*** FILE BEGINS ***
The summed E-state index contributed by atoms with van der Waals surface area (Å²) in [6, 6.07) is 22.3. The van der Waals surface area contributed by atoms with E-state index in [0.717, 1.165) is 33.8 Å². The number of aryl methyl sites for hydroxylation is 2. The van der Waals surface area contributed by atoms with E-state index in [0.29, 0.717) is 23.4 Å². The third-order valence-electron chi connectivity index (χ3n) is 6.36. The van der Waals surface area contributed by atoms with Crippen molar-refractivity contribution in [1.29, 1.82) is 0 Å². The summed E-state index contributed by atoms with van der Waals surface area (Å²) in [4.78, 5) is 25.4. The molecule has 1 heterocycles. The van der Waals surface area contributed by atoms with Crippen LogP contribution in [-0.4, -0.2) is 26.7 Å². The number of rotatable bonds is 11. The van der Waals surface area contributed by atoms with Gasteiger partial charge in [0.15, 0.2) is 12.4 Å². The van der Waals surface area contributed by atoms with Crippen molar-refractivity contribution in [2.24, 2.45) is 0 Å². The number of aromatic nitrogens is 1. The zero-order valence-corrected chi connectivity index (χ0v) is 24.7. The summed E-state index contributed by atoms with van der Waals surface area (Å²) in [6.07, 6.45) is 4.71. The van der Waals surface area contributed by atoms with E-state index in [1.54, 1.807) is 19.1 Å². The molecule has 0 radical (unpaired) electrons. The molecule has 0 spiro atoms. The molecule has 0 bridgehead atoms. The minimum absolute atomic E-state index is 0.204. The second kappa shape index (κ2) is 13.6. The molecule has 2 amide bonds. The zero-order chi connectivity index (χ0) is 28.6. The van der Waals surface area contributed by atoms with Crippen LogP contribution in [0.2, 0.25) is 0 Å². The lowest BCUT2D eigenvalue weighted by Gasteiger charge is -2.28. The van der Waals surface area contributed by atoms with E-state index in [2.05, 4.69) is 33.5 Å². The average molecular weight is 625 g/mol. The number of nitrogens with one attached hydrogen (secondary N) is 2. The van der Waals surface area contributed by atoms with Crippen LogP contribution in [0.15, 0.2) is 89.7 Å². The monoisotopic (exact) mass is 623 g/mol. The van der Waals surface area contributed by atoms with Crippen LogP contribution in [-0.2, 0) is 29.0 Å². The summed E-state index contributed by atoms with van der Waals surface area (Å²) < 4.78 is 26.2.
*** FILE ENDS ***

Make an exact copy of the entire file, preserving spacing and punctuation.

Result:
The summed E-state index contributed by atoms with van der Waals surface area (Å²) in [6, 6.07) is 22.3. The van der Waals surface area contributed by atoms with E-state index in [0.717, 1.165) is 33.8 Å². The number of aryl methyl sites for hydroxylation is 2. The van der Waals surface area contributed by atoms with E-state index in [0.29, 0.717) is 23.4 Å². The third-order valence-electron chi connectivity index (χ3n) is 6.36. The van der Waals surface area contributed by atoms with Crippen molar-refractivity contribution in [1.29, 1.82) is 0 Å². The summed E-state index contributed by atoms with van der Waals surface area (Å²) in [4.78, 5) is 25.4. The molecule has 1 heterocycles. The van der Waals surface area contributed by atoms with Crippen LogP contribution in [-0.4, -0.2) is 26.7 Å². The number of rotatable bonds is 11. The van der Waals surface area contributed by atoms with Gasteiger partial charge in [0.15, 0.2) is 12.4 Å². The van der Waals surface area contributed by atoms with Crippen molar-refractivity contribution in [2.24, 2.45) is 0 Å². The number of aromatic nitrogens is 1. The zero-order valence-corrected chi connectivity index (χ0v) is 24.7. The summed E-state index contributed by atoms with van der Waals surface area (Å²) in [6.07, 6.45) is 4.71. The van der Waals surface area contributed by atoms with E-state index in [1.54, 1.807) is 19.1 Å². The molecule has 0 radical (unpaired) electrons. The molecule has 0 spiro atoms. The molecule has 0 bridgehead atoms. The minimum absolute atomic E-state index is 0.204. The second kappa shape index (κ2) is 13.6. The molecule has 2 amide bonds. The zero-order chi connectivity index (χ0) is 28.6. The van der Waals surface area contributed by atoms with Crippen LogP contribution in [0.2, 0.25) is 0 Å². The lowest BCUT2D eigenvalue weighted by Gasteiger charge is -2.28. The van der Waals surface area contributed by atoms with E-state index in [2.05, 4.69) is 33.5 Å². The average molecular weight is 625 g/mol. The number of nitrogens with one attached hydrogen (secondary N) is 2. The van der Waals surface area contributed by atoms with Crippen LogP contribution in [0.15, 0.2) is 89.7 Å². The monoisotopic (exact) mass is 623 g/mol. The van der Waals surface area contributed by atoms with Crippen LogP contribution in [-0.2, 0) is 29.0 Å². The summed E-state index contributed by atoms with van der Waals surface area (Å²) < 4.78 is 26.2.